With my legs wrapped around the branch, my eyes slid from the light of the moon shimmering off the surface of the pond down to where my brother stood. But I couldn’t see him. A body was hanging with a rope around its neck right below me. The knot was right in front of me–right there, a cold dead knot. The body swung slightly and her hair hung down in front of her face. I couldn’t see Nate at all.
“Maybe we can save her!” I yelled, and my voice echoed across the pond and back.
I began to attack that knot. The dead knot that was holding my mother hanging. I dug and tore and my lungs filled up with air but it weren’t ever enough and a burning spread from my hurt to up and down and out the heels of my feet, the tips of my fingers, and the top of my head. My lungs seemed not to be working so I took more air and it weren’t enough so I took another and then again, and little lightning bugs were flashing in front of my faces and I was still clawing at that knot when a great light burst from the sky hit me square in the face: BOOM!
Neill, Neill. I was dreaming or something. Mom was there and her dark hair and her dark eyes were alive as she hugged me as we sat in Pops old, musty truck that smelled like dirt and sweat and trundled down the road away from our house. Even it’s windows looked empty. At that moment I had no home.
The first thing I felt was a throbbing in my left ankle, then the wet. When I opened my eyes I was staring up at the stars. I was on my back on the ground. My legs had fallen in the pond and my feet were soggy. I could feel a throbbing in my fingertips and held them up, ran my thumbs across them. I winced. I’d ripped two fingernails off the right hand, one off the left. They all felt sticky.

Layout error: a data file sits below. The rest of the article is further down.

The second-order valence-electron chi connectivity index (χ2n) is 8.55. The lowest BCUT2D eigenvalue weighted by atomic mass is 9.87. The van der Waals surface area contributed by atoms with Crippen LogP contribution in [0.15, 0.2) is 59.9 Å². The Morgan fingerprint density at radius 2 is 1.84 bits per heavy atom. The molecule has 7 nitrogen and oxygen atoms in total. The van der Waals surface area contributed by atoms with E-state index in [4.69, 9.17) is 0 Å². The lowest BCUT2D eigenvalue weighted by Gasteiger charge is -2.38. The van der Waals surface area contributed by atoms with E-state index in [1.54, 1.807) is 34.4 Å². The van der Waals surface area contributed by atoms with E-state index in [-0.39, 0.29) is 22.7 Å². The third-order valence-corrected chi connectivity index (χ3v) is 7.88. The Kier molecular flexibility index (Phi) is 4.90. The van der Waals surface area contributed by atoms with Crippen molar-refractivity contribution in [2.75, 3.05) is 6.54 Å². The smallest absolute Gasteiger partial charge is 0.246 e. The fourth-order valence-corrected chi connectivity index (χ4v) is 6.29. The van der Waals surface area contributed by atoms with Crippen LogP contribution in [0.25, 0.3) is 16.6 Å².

“Nate?” I asked.
“I’m here,” said Nate.
“Where’s Ma?” I asked turning on my side.
My brother was tall and slender in the moonlight. My flashlight had tripped near his feet and was still there. His was still in his hand,but pointing down at the ground, his hooded head was turned up at The Sad Tree.
“She’s gone,” he said.
“But,” I shifted this way and that, pulling my legs up out of the water, my twisted ankle gave a jolt that traveled up my leg. “But I saw her,” I said. “She was there. Did she fall?” I turned from side to side, searching for my mother’s fallen body.
“She wasn’t ever really here,” said Nate. “Just visiting.”
“Just visiting. Even in Georgia she was always on those walks, remember?”
“Yeah, I do.”
“So she’d just had enough and went to the woods, I think. She didn’t care about the rest of this,” he waved his hands around.
“She cared,” I said. “She did.”
“Then why’d she leave? Why’d she do this–this of all things?” he asked.
“Maybe her heart was left in Georgia,” I said.
“Yeah,” said Nate, which surprised me, because he never said I was right. “Maybe she did. Or maybe she didn’t, but now we’re alone with Pop. How you think that’s going to play out?”